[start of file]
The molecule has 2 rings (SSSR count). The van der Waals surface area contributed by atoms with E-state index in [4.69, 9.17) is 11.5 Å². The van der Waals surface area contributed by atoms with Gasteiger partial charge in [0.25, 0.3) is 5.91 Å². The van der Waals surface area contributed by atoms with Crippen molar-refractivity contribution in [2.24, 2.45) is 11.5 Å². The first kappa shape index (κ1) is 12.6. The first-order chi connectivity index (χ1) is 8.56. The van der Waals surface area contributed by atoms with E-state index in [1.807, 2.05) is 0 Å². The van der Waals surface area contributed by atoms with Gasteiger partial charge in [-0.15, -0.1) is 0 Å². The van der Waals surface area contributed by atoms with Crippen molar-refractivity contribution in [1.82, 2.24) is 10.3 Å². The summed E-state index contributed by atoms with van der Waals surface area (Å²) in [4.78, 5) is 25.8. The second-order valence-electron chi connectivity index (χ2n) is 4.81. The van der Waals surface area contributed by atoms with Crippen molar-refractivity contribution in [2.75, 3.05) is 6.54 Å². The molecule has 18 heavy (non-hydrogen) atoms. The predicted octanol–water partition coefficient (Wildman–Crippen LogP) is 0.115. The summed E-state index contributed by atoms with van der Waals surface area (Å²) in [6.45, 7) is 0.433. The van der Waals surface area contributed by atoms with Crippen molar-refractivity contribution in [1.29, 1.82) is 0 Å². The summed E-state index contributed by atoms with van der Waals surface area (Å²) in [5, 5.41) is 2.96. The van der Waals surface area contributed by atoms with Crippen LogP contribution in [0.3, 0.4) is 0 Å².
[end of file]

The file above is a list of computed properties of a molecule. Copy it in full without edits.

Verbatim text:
The molecule has 2 rings (SSSR count). The van der Waals surface area contributed by atoms with E-state index in [4.69, 9.17) is 11.5 Å². The van der Waals surface area contributed by atoms with Gasteiger partial charge in [0.25, 0.3) is 5.91 Å². The van der Waals surface area contributed by atoms with Crippen molar-refractivity contribution in [2.24, 2.45) is 11.5 Å². The first kappa shape index (κ1) is 12.6. The first-order chi connectivity index (χ1) is 8.56. The van der Waals surface area contributed by atoms with E-state index in [1.807, 2.05) is 0 Å². The van der Waals surface area contributed by atoms with Gasteiger partial charge in [-0.15, -0.1) is 0 Å². The van der Waals surface area contributed by atoms with Crippen molar-refractivity contribution in [1.82, 2.24) is 10.3 Å². The summed E-state index contributed by atoms with van der Waals surface area (Å²) in [4.78, 5) is 25.8. The second-order valence-electron chi connectivity index (χ2n) is 4.81. The van der Waals surface area contributed by atoms with Crippen molar-refractivity contribution in [2.75, 3.05) is 6.54 Å². The molecule has 18 heavy (non-hydrogen) atoms. The predicted octanol–water partition coefficient (Wildman–Crippen LogP) is 0.115. The summed E-state index contributed by atoms with van der Waals surface area (Å²) in [6.45, 7) is 0.433. The van der Waals surface area contributed by atoms with Crippen molar-refractivity contribution in [1.29, 1.82) is 0 Å². The summed E-state index contributed by atoms with van der Waals surface area (Å²) in [5, 5.41) is 2.96. The van der Waals surface area contributed by atoms with Crippen LogP contribution in [0.3, 0.4) is 0 Å².